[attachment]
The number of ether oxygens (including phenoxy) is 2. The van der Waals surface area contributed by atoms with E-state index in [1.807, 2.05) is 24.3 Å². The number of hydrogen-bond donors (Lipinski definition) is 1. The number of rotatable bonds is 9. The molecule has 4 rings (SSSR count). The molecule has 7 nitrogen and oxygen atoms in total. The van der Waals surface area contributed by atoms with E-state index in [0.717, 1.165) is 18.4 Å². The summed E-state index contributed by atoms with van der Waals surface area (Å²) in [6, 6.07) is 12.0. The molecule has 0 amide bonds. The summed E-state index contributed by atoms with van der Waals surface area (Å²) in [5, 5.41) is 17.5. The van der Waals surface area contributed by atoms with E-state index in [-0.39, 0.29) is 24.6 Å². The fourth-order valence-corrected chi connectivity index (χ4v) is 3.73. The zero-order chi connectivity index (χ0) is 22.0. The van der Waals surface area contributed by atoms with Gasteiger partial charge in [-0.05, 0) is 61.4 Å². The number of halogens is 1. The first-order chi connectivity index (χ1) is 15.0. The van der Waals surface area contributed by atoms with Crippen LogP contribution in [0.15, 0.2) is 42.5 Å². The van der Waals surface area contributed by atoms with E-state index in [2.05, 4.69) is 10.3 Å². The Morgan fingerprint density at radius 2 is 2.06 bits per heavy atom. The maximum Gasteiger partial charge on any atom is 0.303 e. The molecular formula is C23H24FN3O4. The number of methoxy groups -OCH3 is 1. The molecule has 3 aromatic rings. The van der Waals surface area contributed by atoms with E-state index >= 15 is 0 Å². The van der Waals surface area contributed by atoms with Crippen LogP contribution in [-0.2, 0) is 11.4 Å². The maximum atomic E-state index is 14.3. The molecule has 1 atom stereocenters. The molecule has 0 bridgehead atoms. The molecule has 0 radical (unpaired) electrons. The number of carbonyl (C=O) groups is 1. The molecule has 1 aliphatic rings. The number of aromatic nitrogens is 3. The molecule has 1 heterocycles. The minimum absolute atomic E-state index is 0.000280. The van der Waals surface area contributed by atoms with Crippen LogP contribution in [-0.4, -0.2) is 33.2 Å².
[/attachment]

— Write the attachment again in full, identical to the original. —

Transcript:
The number of ether oxygens (including phenoxy) is 2. The van der Waals surface area contributed by atoms with E-state index in [1.807, 2.05) is 24.3 Å². The number of hydrogen-bond donors (Lipinski definition) is 1. The number of rotatable bonds is 9. The molecule has 4 rings (SSSR count). The molecule has 7 nitrogen and oxygen atoms in total. The van der Waals surface area contributed by atoms with E-state index in [0.717, 1.165) is 18.4 Å². The summed E-state index contributed by atoms with van der Waals surface area (Å²) in [6, 6.07) is 12.0. The molecule has 0 amide bonds. The summed E-state index contributed by atoms with van der Waals surface area (Å²) in [5, 5.41) is 17.5. The van der Waals surface area contributed by atoms with E-state index in [-0.39, 0.29) is 24.6 Å². The fourth-order valence-corrected chi connectivity index (χ4v) is 3.73. The zero-order chi connectivity index (χ0) is 22.0. The van der Waals surface area contributed by atoms with Gasteiger partial charge in [-0.05, 0) is 61.4 Å². The number of halogens is 1. The first-order chi connectivity index (χ1) is 15.0. The van der Waals surface area contributed by atoms with Crippen LogP contribution in [0.15, 0.2) is 42.5 Å². The van der Waals surface area contributed by atoms with E-state index in [2.05, 4.69) is 10.3 Å². The Morgan fingerprint density at radius 2 is 2.06 bits per heavy atom. The maximum Gasteiger partial charge on any atom is 0.303 e. The molecular formula is C23H24FN3O4. The number of methoxy groups -OCH3 is 1. The molecule has 3 aromatic rings. The van der Waals surface area contributed by atoms with E-state index >= 15 is 0 Å². The van der Waals surface area contributed by atoms with Crippen LogP contribution in [-0.2, 0) is 11.4 Å². The maximum atomic E-state index is 14.3. The molecule has 1 atom stereocenters. The molecule has 0 bridgehead atoms. The molecule has 0 radical (unpaired) electrons. The number of carbonyl (C=O) groups is 1. The molecule has 1 aliphatic rings. The number of aromatic nitrogens is 3. The molecule has 1 heterocycles. The minimum absolute atomic E-state index is 0.000280. The van der Waals surface area contributed by atoms with Crippen LogP contribution in [-0.4, -0.2) is 33.2 Å².